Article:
From Sapling to Staff Member | Camp Ramah Northern California

From Sapling to Staff Member

By Avram Ellner, Teen Coordinator

As Jews, we love trees and all botanical life – our tradition is replete with stories of important trees, orchards both mundane and mystical, and legal rulings ranging from “trees of the field” to the proper tending of fruit trees. We mythologize our Torah as a “Tree of Life,” whose fruits nourish our minds and spirits. Although many of our lifestyles are removed from that of our agrarian ancestors, at our core, we remain gardeners, tenders of soil, and stewards for the earth.

To be a staff member at Ramah Galim – to be a Jewish educator – is to return to our ancestral vocation; we are gardeners and farmers, and our campers are our blossoming saplings. Camp is an orchard, our very own Garden of Eden, where staff members cultivate an environment for each and every sapling, each unique camper, to grow and thrive. The work requires dedication, attention, and love, and from it all, we see our saplings develop into their own wonderful selves – elms and oaks and willows and sequoias – and create this holy orchard we call camp.

If to be a camper is to be a sapling, and to be a staff member is to be a gardener, then the transition from camper to staff member is the metamorphosis of incorporating both these metaphors into one’s personal identity. The sapling, miraculously transformed into a gardener in the orchard, now has the opportunity to tend to new saplings who are just budding up through the fresh soil. Who better to tend to these new saplings, these campers, than a sapling-turned-gardener, a camper-turned-staff member, someone who knows the soil and the needs of saplings better than most? 

It gives me great joy to see a new group of our campers undergo this metamorphosis from sapling to staff member. Over the course of this past year, they’ve participated in an array of programming such as Ramah Galim’s Advah Teen Leader program, the Weinstein Counselor Fellowship, and the Weinstein Institute in partnership with National Ramah. In the coming months, they will continue to have opportunities to learn about how to be a staff member in order to continue the cultivation of our orchard. We are also thrilled to have been recently accepted as a camp into the Tzedek Jewish Teen Education and Engagement Initiative supported by the Jewish Community Federation and Endowment Fund, Jim Joseph Foundation and additional local funders, which will help us to continue to nurture teens for years to come.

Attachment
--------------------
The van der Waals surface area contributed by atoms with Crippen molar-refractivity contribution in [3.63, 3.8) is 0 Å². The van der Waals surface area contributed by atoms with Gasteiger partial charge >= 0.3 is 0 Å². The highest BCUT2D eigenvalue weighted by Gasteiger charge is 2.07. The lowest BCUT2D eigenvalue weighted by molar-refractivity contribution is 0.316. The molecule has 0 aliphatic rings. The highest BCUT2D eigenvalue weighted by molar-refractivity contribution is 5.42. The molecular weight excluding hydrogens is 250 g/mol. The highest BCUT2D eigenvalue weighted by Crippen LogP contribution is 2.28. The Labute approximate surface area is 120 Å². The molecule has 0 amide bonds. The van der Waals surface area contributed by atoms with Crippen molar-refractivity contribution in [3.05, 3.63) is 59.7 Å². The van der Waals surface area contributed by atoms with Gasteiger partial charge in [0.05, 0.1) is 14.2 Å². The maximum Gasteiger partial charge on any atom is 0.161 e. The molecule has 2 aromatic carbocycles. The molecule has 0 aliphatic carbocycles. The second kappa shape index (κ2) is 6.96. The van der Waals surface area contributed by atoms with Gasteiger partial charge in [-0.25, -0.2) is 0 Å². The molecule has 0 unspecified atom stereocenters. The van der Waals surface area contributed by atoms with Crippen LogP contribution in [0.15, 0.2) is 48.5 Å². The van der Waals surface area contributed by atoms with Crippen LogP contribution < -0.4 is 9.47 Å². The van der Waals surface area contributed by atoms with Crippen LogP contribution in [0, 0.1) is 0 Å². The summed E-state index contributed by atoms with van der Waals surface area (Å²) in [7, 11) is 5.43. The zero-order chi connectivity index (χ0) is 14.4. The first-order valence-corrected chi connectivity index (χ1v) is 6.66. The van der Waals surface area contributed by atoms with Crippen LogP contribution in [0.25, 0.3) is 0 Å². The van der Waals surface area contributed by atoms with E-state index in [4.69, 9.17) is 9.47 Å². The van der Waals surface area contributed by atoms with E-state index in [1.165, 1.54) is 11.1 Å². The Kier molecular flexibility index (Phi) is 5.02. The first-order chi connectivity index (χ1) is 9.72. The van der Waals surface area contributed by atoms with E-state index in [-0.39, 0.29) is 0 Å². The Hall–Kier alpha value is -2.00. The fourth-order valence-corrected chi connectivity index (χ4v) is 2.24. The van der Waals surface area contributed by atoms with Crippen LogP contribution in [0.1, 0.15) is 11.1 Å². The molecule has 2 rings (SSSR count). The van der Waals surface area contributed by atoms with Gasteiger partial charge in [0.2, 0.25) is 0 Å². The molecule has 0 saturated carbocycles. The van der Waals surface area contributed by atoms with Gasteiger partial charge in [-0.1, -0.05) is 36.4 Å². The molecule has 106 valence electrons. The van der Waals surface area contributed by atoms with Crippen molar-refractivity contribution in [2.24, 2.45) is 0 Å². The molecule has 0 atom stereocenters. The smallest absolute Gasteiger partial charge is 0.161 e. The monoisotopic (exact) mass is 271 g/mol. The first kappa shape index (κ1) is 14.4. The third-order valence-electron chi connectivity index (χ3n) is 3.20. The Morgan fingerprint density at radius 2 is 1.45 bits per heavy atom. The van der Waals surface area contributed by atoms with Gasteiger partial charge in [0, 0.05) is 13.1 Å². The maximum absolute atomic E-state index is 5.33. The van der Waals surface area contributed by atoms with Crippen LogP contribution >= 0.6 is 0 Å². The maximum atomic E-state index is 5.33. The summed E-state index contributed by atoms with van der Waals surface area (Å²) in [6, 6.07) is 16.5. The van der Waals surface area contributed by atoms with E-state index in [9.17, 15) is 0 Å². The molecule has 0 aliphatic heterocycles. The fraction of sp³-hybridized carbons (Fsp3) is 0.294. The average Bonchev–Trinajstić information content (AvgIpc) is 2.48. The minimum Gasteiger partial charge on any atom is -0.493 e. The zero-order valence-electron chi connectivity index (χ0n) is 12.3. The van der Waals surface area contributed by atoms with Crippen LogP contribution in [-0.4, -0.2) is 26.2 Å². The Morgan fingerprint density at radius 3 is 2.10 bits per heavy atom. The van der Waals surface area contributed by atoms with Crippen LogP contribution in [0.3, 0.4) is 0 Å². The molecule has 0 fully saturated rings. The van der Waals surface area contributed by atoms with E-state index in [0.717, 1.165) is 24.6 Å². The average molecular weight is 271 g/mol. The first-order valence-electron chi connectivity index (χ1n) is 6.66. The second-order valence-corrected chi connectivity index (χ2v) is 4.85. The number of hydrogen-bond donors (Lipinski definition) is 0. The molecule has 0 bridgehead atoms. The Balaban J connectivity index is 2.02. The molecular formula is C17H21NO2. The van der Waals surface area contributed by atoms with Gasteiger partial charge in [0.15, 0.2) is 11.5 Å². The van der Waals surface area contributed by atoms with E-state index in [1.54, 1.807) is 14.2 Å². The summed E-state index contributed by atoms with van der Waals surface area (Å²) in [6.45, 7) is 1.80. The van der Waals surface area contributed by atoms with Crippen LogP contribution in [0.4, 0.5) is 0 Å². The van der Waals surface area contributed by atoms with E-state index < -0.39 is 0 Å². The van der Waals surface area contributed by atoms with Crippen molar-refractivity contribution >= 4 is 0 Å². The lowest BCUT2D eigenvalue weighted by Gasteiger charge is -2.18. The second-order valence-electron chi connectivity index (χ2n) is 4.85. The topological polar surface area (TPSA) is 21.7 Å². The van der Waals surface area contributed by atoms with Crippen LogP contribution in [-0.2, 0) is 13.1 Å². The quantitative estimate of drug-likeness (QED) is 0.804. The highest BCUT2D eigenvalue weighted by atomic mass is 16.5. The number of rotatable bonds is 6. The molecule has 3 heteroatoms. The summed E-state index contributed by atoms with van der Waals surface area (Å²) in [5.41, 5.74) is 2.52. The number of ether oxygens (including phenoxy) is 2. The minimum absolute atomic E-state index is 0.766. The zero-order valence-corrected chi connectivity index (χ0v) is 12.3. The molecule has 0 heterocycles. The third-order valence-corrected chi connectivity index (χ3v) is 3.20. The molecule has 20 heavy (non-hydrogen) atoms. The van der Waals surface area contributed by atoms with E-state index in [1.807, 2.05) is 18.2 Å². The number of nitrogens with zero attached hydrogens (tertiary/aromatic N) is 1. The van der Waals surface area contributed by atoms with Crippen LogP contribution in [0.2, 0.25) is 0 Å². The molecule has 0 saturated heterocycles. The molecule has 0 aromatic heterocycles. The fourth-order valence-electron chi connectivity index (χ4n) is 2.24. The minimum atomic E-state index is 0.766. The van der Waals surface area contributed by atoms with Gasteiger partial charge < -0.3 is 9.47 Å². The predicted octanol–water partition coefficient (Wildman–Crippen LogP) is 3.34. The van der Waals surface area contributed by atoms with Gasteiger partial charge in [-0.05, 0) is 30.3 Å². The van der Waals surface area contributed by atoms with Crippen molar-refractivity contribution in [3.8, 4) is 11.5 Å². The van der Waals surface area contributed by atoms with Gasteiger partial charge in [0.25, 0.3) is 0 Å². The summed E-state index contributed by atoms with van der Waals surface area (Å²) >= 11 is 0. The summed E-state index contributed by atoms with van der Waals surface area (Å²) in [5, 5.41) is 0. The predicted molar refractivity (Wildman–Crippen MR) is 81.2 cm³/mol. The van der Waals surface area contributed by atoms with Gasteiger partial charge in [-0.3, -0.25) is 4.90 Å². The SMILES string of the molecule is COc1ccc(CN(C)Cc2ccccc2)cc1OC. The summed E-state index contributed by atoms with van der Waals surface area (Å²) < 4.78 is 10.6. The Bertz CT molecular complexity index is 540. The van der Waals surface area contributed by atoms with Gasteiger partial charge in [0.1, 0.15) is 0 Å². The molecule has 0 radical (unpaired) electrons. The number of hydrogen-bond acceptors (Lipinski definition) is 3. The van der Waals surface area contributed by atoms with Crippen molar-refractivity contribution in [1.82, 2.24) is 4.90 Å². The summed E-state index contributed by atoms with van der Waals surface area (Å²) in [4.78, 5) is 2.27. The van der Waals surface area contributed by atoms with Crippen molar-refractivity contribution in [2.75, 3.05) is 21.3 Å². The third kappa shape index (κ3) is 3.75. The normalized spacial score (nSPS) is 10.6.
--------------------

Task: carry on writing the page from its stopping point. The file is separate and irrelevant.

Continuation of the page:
When asked to reflect on their transition from camper to staff member, we found a common root connecting our future leaders’ ideas – the desire to provide for future campers the opportunities, support, and love that their staff members provided them:

Aaron Miller wrote, “I remember when I first went to camp, I really looked up to the first-year counselors because they seemed much more relatable than some of the older ones, and I hope that I can guide campers who may not know what to expect at Ramah so they have fun and want to return.” 

Becca Weinberg responded, “Camp is such a special and important place to me, and I’m most looking forward to sharing the excitement it brings me to be there with others…I hope that I can pass that unique feeling on to future campers.” 

And Evan Steirman reflected in an essay, “On that day, I made it my mission to pay forward what all of my past counselors had done for me, and I hope that I was able to pass down the essence of what makes camp special: a community built on love and kindness…I’m looking forward to inspiring another generation of campers to become leaders in their own communities.”

May our orchard continue to flourish under the care, attention, and love of its newest cohort of staff members.